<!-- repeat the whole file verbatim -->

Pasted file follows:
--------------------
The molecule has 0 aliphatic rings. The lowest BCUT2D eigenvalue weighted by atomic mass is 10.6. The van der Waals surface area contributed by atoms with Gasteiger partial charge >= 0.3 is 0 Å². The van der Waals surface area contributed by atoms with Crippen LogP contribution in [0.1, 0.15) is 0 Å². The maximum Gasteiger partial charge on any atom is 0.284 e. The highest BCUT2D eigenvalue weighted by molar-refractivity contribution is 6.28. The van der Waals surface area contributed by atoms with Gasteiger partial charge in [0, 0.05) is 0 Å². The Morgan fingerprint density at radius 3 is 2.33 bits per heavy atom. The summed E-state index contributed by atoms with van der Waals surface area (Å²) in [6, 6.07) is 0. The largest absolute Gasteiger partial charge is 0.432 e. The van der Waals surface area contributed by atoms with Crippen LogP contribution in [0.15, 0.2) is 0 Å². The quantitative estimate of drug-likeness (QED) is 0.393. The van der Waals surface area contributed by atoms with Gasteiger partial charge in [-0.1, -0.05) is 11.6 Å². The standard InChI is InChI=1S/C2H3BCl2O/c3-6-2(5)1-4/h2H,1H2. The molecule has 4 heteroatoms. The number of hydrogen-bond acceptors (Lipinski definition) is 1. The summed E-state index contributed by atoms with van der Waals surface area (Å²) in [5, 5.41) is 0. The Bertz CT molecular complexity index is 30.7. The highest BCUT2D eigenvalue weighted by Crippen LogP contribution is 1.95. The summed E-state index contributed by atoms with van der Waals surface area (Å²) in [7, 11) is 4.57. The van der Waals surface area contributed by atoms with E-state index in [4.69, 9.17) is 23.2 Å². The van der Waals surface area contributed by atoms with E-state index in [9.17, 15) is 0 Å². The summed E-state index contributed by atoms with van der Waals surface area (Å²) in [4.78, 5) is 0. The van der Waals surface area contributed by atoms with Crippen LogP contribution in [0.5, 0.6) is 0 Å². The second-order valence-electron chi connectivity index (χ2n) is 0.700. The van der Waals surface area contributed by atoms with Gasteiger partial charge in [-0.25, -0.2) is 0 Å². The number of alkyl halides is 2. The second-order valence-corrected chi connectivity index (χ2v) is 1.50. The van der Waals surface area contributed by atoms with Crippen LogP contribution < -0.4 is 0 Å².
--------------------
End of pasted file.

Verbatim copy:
The molecule has 0 aliphatic rings. The lowest BCUT2D eigenvalue weighted by atomic mass is 10.6. The van der Waals surface area contributed by atoms with Gasteiger partial charge >= 0.3 is 0 Å². The van der Waals surface area contributed by atoms with Crippen LogP contribution in [0.1, 0.15) is 0 Å². The maximum Gasteiger partial charge on any atom is 0.284 e. The highest BCUT2D eigenvalue weighted by molar-refractivity contribution is 6.28. The van der Waals surface area contributed by atoms with Gasteiger partial charge in [0, 0.05) is 0 Å². The Morgan fingerprint density at radius 3 is 2.33 bits per heavy atom. The summed E-state index contributed by atoms with van der Waals surface area (Å²) in [6, 6.07) is 0. The largest absolute Gasteiger partial charge is 0.432 e. The van der Waals surface area contributed by atoms with Crippen LogP contribution in [0.15, 0.2) is 0 Å². The quantitative estimate of drug-likeness (QED) is 0.393. The van der Waals surface area contributed by atoms with Gasteiger partial charge in [-0.1, -0.05) is 11.6 Å². The standard InChI is InChI=1S/C2H3BCl2O/c3-6-2(5)1-4/h2H,1H2. The molecule has 4 heteroatoms. The number of hydrogen-bond acceptors (Lipinski definition) is 1. The summed E-state index contributed by atoms with van der Waals surface area (Å²) in [5, 5.41) is 0. The Bertz CT molecular complexity index is 30.7. The highest BCUT2D eigenvalue weighted by Crippen LogP contribution is 1.95. The summed E-state index contributed by atoms with van der Waals surface area (Å²) in [7, 11) is 4.57. The van der Waals surface area contributed by atoms with E-state index in [4.69, 9.17) is 23.2 Å². The van der Waals surface area contributed by atoms with E-state index in [9.17, 15) is 0 Å². The summed E-state index contributed by atoms with van der Waals surface area (Å²) in [4.78, 5) is 0. The van der Waals surface area contributed by atoms with Crippen LogP contribution in [0.5, 0.6) is 0 Å². The second-order valence-electron chi connectivity index (χ2n) is 0.700. The van der Waals surface area contributed by atoms with Gasteiger partial charge in [-0.25, -0.2) is 0 Å². The number of alkyl halides is 2. The second-order valence-corrected chi connectivity index (χ2v) is 1.50. The van der Waals surface area contributed by atoms with Crippen LogP contribution < -0.4 is 0 Å².